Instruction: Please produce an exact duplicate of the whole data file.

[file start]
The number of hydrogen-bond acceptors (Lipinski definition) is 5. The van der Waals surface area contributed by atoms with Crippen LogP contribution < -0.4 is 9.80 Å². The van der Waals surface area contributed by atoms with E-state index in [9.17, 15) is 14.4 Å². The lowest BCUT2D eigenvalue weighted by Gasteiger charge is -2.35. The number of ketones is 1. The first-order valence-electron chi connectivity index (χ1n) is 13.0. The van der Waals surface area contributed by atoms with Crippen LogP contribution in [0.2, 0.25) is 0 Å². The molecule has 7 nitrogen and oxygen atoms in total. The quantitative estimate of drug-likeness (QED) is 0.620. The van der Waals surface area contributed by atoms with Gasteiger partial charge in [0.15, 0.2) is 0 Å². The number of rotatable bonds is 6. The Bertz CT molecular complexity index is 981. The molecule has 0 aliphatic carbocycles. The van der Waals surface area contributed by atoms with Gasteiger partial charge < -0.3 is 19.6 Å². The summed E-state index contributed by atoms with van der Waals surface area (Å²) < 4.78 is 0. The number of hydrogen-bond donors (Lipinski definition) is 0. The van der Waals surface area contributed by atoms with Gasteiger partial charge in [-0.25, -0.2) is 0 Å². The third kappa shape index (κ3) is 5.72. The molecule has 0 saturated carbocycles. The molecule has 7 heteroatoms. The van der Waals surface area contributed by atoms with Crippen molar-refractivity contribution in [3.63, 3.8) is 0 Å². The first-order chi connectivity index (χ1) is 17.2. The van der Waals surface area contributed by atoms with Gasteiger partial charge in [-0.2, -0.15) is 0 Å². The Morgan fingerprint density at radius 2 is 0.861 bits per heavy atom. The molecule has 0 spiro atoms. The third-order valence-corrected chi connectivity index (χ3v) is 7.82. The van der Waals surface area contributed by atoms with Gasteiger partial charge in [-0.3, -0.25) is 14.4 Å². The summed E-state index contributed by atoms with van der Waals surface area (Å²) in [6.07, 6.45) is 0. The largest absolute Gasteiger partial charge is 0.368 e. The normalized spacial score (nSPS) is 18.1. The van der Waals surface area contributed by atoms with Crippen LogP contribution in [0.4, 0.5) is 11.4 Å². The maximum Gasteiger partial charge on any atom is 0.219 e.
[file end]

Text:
The number of hydrogen-bond acceptors (Lipinski definition) is 5. The van der Waals surface area contributed by atoms with Crippen LogP contribution < -0.4 is 9.80 Å². The van der Waals surface area contributed by atoms with E-state index in [9.17, 15) is 14.4 Å². The lowest BCUT2D eigenvalue weighted by Gasteiger charge is -2.35. The number of ketones is 1. The first-order valence-electron chi connectivity index (χ1n) is 13.0. The van der Waals surface area contributed by atoms with Crippen LogP contribution in [0.2, 0.25) is 0 Å². The molecule has 7 nitrogen and oxygen atoms in total. The quantitative estimate of drug-likeness (QED) is 0.620. The van der Waals surface area contributed by atoms with Gasteiger partial charge in [0.15, 0.2) is 0 Å². The number of rotatable bonds is 6. The Bertz CT molecular complexity index is 981. The molecule has 0 aliphatic carbocycles. The van der Waals surface area contributed by atoms with Gasteiger partial charge < -0.3 is 19.6 Å². The summed E-state index contributed by atoms with van der Waals surface area (Å²) < 4.78 is 0. The number of hydrogen-bond donors (Lipinski definition) is 0. The van der Waals surface area contributed by atoms with Gasteiger partial charge in [-0.25, -0.2) is 0 Å². The third kappa shape index (κ3) is 5.72. The molecule has 0 saturated carbocycles. The molecule has 7 heteroatoms. The van der Waals surface area contributed by atoms with Crippen molar-refractivity contribution in [3.63, 3.8) is 0 Å². The first-order chi connectivity index (χ1) is 17.2. The van der Waals surface area contributed by atoms with Gasteiger partial charge in [-0.2, -0.15) is 0 Å². The Morgan fingerprint density at radius 2 is 0.861 bits per heavy atom. The molecule has 0 spiro atoms. The third-order valence-corrected chi connectivity index (χ3v) is 7.82. The van der Waals surface area contributed by atoms with Gasteiger partial charge in [-0.3, -0.25) is 14.4 Å². The summed E-state index contributed by atoms with van der Waals surface area (Å²) in [6.07, 6.45) is 0. The largest absolute Gasteiger partial charge is 0.368 e. The normalized spacial score (nSPS) is 18.1. The van der Waals surface area contributed by atoms with Crippen LogP contribution in [0.4, 0.5) is 11.4 Å². The maximum Gasteiger partial charge on any atom is 0.219 e.